Re:Jokes (1)

aliquis (678370) | more than 6 years ago | (#22278676)

Thought that part was probably more likely written by an american than an indian.

Re:Jokes (1)

notnAP (846325) | more than 6 years ago | (#22279014)

Well, we had outsourced that article to them, but they haven't been reachable via email lately.

Sharing of knowledge will help US and India (4, Informative)

mohanbabu (1097817) | more than 6 years ago | (#22278566)

This is a great opportunity for both countries to share the best scientists on both sides. This mission http://www.isro.org/chandrayaan/htmls/about_chandrayaan.htm [isro.org] is very critical and challenging for Indian scientists. They need every help they can get to pull this. In the past, when US denied supercomputing facilities, Indian went and reinvented the wheel http://news.bbc.co.uk/2/hi/south_asia/2906865.stm [bbc.co.uk] (although the effort was worth it).With relations improving between two countries, it will be foolish and immature not to accomplish.

This effort will NOT face any opposition like the Nuclear deal. The nuclear deal went down the drain because the stupid "left" politicians played the "Indian congress government is surrendering to US" card. They also threatened to withdraw their support which would have collapsed the Congress ruling party http://www.heritage.org/Research/AsiaandthePacific/wm1688.cfm [heritage.org] . This time, they will make sure this deal is made and take the bragging rights for landing India on the moon. Yes, the Indian politics is screwed up. But they are not fools to let this deal go away.

Re:Sharing of knowledge will help US and India (1)

ScrewMaster (602015) | more than 6 years ago | (#22278648)

Yes, the Indian politics is screwed up.

Of Indian politics I know nothing, but if they're more screwed up than ours I'd be very impressed.

I just HAVE to ask (1)

WindBourne (631190) | more than 6 years ago | (#22279492)

I have been following this deal for quite some time. I was under the impression that it was still being looked at (though it seemed like the haggling had gone underground). In addition, I did notice the left announced that they had a deal with China to do something similar. What you are suggesting that the US nuke deal truly is dead? If so, will India seriously consider China's deal? China does not have much tech knowhow on building nuclear reactor save what they obtained from USSR and stole from America (of which some of ours was ALLOWED to be stolen; it will cause them problems if they use it; along the same line as when China stole the capacitor tech from japan).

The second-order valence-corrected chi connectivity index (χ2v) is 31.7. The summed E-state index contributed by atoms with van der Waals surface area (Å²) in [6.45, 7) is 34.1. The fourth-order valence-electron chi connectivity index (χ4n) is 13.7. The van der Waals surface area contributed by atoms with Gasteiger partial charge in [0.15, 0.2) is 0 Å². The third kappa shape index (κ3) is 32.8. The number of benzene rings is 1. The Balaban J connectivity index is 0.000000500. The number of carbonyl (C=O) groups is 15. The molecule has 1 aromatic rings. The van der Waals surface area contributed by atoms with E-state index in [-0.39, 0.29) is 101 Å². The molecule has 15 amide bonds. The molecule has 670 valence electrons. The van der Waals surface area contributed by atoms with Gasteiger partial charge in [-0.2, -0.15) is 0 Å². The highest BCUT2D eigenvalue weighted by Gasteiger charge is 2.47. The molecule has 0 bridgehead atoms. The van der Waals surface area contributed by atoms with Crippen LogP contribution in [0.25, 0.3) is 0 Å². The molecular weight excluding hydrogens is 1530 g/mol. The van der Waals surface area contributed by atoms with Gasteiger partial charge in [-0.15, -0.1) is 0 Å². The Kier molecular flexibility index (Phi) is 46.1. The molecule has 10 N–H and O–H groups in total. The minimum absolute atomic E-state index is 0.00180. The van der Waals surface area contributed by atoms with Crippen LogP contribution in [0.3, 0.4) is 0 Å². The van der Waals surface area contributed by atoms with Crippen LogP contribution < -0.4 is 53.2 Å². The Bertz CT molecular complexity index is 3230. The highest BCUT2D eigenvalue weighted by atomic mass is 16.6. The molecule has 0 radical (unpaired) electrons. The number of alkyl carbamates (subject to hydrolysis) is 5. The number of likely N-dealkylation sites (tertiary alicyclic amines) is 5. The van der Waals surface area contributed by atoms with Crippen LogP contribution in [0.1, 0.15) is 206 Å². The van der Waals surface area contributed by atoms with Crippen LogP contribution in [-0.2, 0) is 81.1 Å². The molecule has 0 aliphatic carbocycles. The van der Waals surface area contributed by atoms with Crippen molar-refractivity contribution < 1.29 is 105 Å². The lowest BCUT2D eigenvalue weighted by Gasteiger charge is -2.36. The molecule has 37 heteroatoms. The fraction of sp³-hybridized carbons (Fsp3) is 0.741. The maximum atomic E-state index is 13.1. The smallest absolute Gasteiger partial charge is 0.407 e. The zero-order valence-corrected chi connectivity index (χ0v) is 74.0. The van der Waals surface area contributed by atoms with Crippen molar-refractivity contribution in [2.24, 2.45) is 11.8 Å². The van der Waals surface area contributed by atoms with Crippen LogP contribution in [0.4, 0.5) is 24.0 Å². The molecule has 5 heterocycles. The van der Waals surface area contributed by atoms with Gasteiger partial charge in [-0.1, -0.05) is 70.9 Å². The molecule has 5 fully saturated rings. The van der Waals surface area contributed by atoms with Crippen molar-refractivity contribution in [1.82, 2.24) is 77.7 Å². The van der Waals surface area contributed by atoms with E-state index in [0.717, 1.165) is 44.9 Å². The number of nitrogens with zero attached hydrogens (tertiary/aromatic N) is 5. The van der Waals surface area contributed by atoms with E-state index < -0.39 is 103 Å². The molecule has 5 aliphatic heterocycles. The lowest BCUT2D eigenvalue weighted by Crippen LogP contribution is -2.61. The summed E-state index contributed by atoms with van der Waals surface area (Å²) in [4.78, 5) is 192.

Wrong country to learn from (0)

Anonymous Coward | more than 6 years ago | (#22278756)

Great, so other countries are arranging their priorities the way the US does. Of course, shit like space exploration is a better investment than dealing with widespread problems ON OUR OWN FCUKING PLANET! Poverty? Disease? War? Pfft, who gives a shit when we can waste billions on exploring space?! *wide, greedy grin*

You know US, you're the country everyone looks up to as an example. Maybe you should lead people down a better road than this. And to other countries, please don't mold your politics after the US.

Re:Wrong country to learn from (4, Insightful)

ScrewMaster (602015) | more than 6 years ago | (#22278786)

who gives a shit when we can waste billions on exploring space?

Do you have any idea what you talking about, what the value of near-Earth space efforts have been? Billions upon billions in economic returns (hell, weather monitoring alone is worth the price of admission.) Space research is hardly wasted. Could all of us do better at managing our world? Sure. But shutting down space programs isn't the way to do that.

Re:Wrong country to learn from (1)

khallow (566160) | more than 6 years ago | (#22279936)

Great, so other countries are arranging their priorities the way the US does. Of course, shit like space exploration is a better investment than dealing with widespread problems ON OUR OWN FCUKING PLANET! Poverty? Disease? War? Pfft, who gives a shit when we can waste billions on exploring space?! *wide, greedy grin*

I see a couple of responses. First, space exploration is an investment in the future. These others are not. They merely fix problems that shouldn't exist.

Second, which one of that list is the most important? Why aren't you advocating that all resources go to fix the most urgent problem first? That is, if war is the worst problem, then forget poverty and disease. Focus on war, right? Such an extreme viewpoint would ignore, of course, that there's tremendous synergy in spreading resources around and working on more problems. Well, space has powerful synergies with a lot of Earth-side problems. For example, poverty can be eased by growing the economy into space. The ill effects of war can be lessened by space-based intelligence gathering resources. Wars weren't started because two sides knew too much about each other and what they were doing. Space is the ideal laboratory for environmental technologies like complete recycling of water or biomass, solar power, nuclear power, and space-based industry. By moving people in space, we lessen their Earth-side ecological footprint.

Re:Wrong country to learn from (0)

Anonymous Coward | more than 6 years ago | (#22280044)